Industry volunteers sought to help teach computer science
Hyland software developer Ariel Koiman helps a student at Lincoln-West School of Global Studies as a TEALS volunteer.
CMSD NEWS BUREAU
Microsoft’s TEALS program needs about 40 technology professionals who are interested in volunteering to help teach computer science in CMSD high schools.
TEALS, which stands for Technology Education and Literacy in Schools, recruits industry professionals to work side by side with classroom teachers, preparing them to eventually handle introductory and Advanced Placement courses on their own. Funded by Microsoft Philanthropies, the nationwide initiative seeks to expand access to computer science for all students, including female, black and Latino students who are underrepresented in the field.
CMSD joined TEALS last year as part of the CS4CLE program, designed to make study in the high-demand field of computer science available in all of the District’s high schools. Fifteen schools have applied to participate in TEALS during the 2018-19 school year, including four that are receiving help this year.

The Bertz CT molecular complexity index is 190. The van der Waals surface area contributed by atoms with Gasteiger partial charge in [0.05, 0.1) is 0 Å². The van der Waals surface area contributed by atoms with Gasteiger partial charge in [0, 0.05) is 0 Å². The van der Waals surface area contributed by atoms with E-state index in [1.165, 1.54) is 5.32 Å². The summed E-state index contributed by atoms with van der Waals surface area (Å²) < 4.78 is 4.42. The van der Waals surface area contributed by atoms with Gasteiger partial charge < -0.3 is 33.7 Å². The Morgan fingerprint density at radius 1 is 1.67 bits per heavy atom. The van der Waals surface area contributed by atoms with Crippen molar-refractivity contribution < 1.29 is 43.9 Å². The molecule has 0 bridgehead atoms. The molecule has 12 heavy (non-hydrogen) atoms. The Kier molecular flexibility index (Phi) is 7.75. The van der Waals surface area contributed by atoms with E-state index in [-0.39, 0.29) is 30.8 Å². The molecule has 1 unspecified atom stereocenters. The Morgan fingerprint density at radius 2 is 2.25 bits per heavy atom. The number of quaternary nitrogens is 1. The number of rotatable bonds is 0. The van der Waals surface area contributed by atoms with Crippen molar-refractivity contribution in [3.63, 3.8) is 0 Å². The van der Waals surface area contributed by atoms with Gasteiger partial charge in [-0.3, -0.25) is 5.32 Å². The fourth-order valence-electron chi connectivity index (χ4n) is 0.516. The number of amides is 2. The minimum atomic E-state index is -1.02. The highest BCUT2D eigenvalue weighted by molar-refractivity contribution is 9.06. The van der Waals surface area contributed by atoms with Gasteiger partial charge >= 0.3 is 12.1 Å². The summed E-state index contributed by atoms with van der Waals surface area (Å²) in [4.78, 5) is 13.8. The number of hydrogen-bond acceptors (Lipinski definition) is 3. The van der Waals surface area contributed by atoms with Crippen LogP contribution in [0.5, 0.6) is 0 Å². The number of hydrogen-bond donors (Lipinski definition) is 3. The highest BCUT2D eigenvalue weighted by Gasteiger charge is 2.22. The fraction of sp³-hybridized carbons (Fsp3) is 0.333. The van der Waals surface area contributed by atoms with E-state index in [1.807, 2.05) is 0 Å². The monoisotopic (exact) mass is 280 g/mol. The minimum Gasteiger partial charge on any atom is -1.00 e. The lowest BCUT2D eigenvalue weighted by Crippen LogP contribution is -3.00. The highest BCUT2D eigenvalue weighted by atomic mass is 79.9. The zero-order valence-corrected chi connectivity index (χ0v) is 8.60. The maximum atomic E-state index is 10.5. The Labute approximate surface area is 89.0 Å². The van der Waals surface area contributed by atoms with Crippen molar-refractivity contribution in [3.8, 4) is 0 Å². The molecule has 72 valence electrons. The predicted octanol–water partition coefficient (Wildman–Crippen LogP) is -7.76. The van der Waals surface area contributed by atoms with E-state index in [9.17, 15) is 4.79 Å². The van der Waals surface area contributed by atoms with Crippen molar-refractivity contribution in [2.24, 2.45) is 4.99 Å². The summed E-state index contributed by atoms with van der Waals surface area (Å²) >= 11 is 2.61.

The volunteers provide students with a real-world view of the computer science field. They are asked to help during first-period classes two mornings per week.
For more information, go here. Prospective volunteers can attend an information session from 6 to 8 p.m. on Wednesday, March 28 at the MidTown Tech Hive, 6815 Euclid Ave., watch a recorded session here or email TEALS Regional Manager Jake Taylor at firstname.lastname@example.org
Taylor hopes to have all applications in by April 15. To apply, go here.
TEALS was founded nine years ago and serves 348 schools in 29 states.
For now, the program is focusing its Ohio efforts on the Cleveland area. Volunteers are also needed for a dozen schools in other parts of Cuyahoga County.
According to the nonprofit code.org, Ohio has more than 15,000 vacant computing positions, jobs that pay an average of $83,959 in the state.
But only about 2,200 students took AP computer science exams last year. Of those students, 24 percent were female, 3.9 percent were black and 3.7 percent were Latino.
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